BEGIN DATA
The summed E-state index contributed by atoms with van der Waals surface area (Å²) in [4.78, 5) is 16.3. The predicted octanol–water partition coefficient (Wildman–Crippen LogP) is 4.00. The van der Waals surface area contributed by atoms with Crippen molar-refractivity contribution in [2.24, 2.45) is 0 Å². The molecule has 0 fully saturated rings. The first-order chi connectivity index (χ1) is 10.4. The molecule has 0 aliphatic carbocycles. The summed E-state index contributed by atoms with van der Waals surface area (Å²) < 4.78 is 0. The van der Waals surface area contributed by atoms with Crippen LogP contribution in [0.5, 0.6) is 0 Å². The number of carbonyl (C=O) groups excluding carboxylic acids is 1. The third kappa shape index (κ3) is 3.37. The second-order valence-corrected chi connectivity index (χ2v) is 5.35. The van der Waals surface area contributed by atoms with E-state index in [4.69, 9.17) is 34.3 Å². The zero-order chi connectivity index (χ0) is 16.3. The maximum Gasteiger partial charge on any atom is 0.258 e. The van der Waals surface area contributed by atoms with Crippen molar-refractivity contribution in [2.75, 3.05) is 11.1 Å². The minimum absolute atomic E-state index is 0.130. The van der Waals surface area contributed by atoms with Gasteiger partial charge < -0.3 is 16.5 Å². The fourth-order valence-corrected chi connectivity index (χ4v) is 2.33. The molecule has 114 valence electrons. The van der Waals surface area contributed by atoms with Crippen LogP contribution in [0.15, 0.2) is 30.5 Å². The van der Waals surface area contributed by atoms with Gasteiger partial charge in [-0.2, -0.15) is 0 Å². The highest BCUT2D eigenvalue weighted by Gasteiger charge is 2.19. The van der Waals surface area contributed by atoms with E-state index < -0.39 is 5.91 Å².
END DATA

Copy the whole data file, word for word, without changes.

The summed E-state index contributed by atoms with van der Waals surface area (Å²) in [4.78, 5) is 16.3. The predicted octanol–water partition coefficient (Wildman–Crippen LogP) is 4.00. The van der Waals surface area contributed by atoms with Crippen molar-refractivity contribution in [2.24, 2.45) is 0 Å². The molecule has 0 fully saturated rings. The first-order chi connectivity index (χ1) is 10.4. The molecule has 0 aliphatic carbocycles. The summed E-state index contributed by atoms with van der Waals surface area (Å²) < 4.78 is 0. The van der Waals surface area contributed by atoms with Crippen LogP contribution in [0.5, 0.6) is 0 Å². The number of carbonyl (C=O) groups excluding carboxylic acids is 1. The third kappa shape index (κ3) is 3.37. The second-order valence-corrected chi connectivity index (χ2v) is 5.35. The van der Waals surface area contributed by atoms with E-state index in [4.69, 9.17) is 34.3 Å². The zero-order chi connectivity index (χ0) is 16.3. The maximum Gasteiger partial charge on any atom is 0.258 e. The van der Waals surface area contributed by atoms with Crippen molar-refractivity contribution in [2.75, 3.05) is 11.1 Å². The minimum absolute atomic E-state index is 0.130. The van der Waals surface area contributed by atoms with Gasteiger partial charge < -0.3 is 16.5 Å². The fourth-order valence-corrected chi connectivity index (χ4v) is 2.33. The molecule has 114 valence electrons. The van der Waals surface area contributed by atoms with Crippen LogP contribution in [0.15, 0.2) is 30.5 Å². The van der Waals surface area contributed by atoms with Gasteiger partial charge in [-0.2, -0.15) is 0 Å². The highest BCUT2D eigenvalue weighted by Gasteiger charge is 2.19. The van der Waals surface area contributed by atoms with E-state index < -0.39 is 5.91 Å².